Darkness has either been an escape for us to shed silent tears or it has been an unwanted guest in the form of power cuts that would topple our well-laid plans with a snap. But at this ‘Earth Hour’ between 8.30 pm to 9.30 pm on March 27, when the lights would be switched off, we need to invite darkness in our countries, cities, towns, societies, lanes, courtyards, office desks, and drawing rooms with a special prayer.
It is ironical but we are actually depending on darkness for light. Our planet needs deep sleep, relaxation and refuge in darkness after suffering through long years of havoc, animosity and poisoning brought about by her offspring. Her weather conditions have become wayward and appalling – freezing winter, atrocious autumn, scorching summer and unruly monsoon. The eco-system has gone topsy-turvy.
Serene rivers are changing their courses and running amok. Animals are dying, several species of birds are extinct, resources exhausting, vegetations receding and the lush-green planet is going bald - this indicates that the power that held everything together is weakening by the day.
And when our planet needs nothing less than an ICU, we are holding ‘talks’ on ‘Climate Change’ and even worse, our talks are failing.
But ‘Earth Hour 2010’, a global event organized by WWF to raise awareness towards the need to take action against climate change, may make a difference if we are willing to ‘switch off the lights’ – both literally as well as metaphorically. We do not just need to switch off lights for our ailing planet, but also switch off our irresponsibility and carelessness.
Most of us know that the leaking tap in the bathroom is wasting away our invaluable natural resource and we have been misusing electricity. We never switch off the ignition of our cars during traffic jams or at traffic signals to save oil; and we rarely ever try to save paper or plant trees or limit our wants.
From time to time, the little thing called conscience has tugged at our heart to be conscious while wasting away our natural resources, but our lust and ‘who cares a hoot’ attitude has brutally suppressed the inner voice.
All is not lost still; hope remains if we act now! At the appointed hour, let’s make darkness stay with us for a while to remind us if we are not cautious now, a time may come when there will be no hope of light after the all enveloping darkness. It is essential that we make ‘darkness’ our voice to appeal for creating a sustainable low carbon future for our planet and lead the way towards a sustainable future.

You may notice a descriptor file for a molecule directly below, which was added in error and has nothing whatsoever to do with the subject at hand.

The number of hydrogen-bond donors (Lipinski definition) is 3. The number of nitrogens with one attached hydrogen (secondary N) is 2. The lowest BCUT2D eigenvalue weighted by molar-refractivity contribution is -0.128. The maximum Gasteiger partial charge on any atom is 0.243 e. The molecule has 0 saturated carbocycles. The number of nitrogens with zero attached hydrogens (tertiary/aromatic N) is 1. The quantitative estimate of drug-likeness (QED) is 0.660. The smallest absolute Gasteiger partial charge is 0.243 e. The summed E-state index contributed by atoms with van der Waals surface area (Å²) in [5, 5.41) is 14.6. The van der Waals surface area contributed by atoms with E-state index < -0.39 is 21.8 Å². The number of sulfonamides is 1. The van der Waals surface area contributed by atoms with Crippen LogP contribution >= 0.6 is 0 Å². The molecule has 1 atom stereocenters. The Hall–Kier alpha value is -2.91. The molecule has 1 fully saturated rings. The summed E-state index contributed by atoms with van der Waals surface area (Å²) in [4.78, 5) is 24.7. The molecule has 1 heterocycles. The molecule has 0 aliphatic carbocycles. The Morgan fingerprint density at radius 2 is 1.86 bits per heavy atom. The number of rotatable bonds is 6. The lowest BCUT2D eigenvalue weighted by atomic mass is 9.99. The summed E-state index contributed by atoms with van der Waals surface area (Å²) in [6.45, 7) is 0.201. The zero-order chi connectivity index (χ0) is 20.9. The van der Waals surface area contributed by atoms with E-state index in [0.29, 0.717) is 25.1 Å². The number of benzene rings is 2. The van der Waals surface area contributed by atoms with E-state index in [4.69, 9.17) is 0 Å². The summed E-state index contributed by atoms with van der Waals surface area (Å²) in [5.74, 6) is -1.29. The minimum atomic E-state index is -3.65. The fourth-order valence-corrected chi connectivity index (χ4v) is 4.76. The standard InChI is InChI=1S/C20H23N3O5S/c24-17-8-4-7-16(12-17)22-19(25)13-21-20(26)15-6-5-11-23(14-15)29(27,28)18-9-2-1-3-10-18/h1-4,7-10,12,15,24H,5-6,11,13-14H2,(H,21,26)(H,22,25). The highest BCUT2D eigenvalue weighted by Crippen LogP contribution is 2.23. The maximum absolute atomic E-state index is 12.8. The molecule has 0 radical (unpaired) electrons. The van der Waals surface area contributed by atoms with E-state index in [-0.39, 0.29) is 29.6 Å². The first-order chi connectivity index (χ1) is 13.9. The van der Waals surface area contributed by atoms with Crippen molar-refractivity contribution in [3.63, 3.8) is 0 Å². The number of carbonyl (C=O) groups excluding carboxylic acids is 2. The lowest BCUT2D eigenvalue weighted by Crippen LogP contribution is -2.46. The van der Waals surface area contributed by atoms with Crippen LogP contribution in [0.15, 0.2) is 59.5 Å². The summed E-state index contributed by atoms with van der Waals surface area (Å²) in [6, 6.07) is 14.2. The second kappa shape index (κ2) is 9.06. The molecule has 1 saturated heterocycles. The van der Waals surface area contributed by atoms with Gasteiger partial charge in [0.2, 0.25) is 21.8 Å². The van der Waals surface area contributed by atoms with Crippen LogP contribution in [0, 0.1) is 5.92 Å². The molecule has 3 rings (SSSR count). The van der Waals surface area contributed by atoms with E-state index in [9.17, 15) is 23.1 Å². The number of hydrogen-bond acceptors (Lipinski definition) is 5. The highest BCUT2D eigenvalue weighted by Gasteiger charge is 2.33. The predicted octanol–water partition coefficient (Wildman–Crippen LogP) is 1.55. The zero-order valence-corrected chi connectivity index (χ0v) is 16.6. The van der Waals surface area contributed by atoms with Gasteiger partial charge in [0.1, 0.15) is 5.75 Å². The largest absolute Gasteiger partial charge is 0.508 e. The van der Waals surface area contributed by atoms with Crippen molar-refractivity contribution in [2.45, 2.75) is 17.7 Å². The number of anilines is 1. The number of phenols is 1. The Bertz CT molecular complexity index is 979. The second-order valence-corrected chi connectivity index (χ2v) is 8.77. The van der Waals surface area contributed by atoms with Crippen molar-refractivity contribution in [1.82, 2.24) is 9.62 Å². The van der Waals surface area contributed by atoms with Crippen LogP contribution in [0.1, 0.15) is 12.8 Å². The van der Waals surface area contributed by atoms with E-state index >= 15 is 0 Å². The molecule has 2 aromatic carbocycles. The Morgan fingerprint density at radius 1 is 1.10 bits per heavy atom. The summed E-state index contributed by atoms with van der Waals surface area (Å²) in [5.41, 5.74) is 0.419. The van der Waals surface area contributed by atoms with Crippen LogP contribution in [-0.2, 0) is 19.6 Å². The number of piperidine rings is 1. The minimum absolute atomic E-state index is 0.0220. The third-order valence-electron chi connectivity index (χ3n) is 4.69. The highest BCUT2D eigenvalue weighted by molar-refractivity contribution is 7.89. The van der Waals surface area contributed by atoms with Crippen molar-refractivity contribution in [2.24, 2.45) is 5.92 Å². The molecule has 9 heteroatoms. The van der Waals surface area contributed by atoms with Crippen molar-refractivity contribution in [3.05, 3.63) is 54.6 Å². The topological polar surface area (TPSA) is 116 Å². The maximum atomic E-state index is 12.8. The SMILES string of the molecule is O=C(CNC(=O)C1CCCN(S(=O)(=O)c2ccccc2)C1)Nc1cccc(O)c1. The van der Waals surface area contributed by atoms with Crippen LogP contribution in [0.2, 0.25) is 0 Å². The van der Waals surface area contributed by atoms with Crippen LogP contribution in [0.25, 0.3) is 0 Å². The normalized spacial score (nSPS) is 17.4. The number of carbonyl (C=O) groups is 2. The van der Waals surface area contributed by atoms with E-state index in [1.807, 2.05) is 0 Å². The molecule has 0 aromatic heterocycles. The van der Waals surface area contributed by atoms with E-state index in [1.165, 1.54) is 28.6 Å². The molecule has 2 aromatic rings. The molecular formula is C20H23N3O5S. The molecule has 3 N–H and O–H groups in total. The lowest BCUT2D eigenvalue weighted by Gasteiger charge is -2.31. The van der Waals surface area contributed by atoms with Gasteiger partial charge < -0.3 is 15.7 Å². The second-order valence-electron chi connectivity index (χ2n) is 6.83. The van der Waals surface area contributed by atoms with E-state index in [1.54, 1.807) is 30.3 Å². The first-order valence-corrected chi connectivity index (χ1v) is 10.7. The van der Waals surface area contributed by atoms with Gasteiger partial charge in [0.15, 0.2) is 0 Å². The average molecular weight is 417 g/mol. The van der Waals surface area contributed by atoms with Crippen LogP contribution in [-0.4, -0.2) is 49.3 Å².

Earth Hour 2010 is expected to be the largest Earth Hour yet, with a long list of icons and landmarks like Eiffel Tower and Leaning Tower of Pisa turning off their non-essential lights to show solidarity. Underscoring the significance of Earth Hour, Andy Ridley, Earth Hour’s executive director and co-founder, said, “Earth Hour demonstrates the determination of the world’s citizens for a better healthier world. It brings together cities, communities, businesses and individuals on the journey to positive action on climate change.”
“Earth Hour is an opportunity for the global community to speak in one voice on the issue of climate change, while at the same time coming together in celebration of the one thing every single person on the planet has in common – the planet.”
More than the efforts of the global community, it is an individual’s care and dedication that may bring life back into Earth. So, no matter where we are or whatever our profession is, at this time of the day, let’s not forget to keep our date with darkness. We may join our neighbours in the park or host a head-bangers party with friends, or enjoy an hour off with office colleagues or just sit idle and watch the city lights go dark, but we need to feel and understand darkness to ‘switch on’ our planet’s light.
And hopefully, our next ‘date with darkness’ will be quite soon after the ‘Earth Hour’ and repeatedly after that, because hopefully, we will fall in love with the ‘cause’ behind the voluntary darkness.
<i>In March 2009, Indians along with hundreds of millions of people took part in the third Earth Hour. Over 4000 cities in 88 countries officially switched off lights to pledge their support for the planet, making Earth Hour 2009 the world’s largest global climate change initiative. May the Earth Hour 2010 turn out to be even more successful!</i>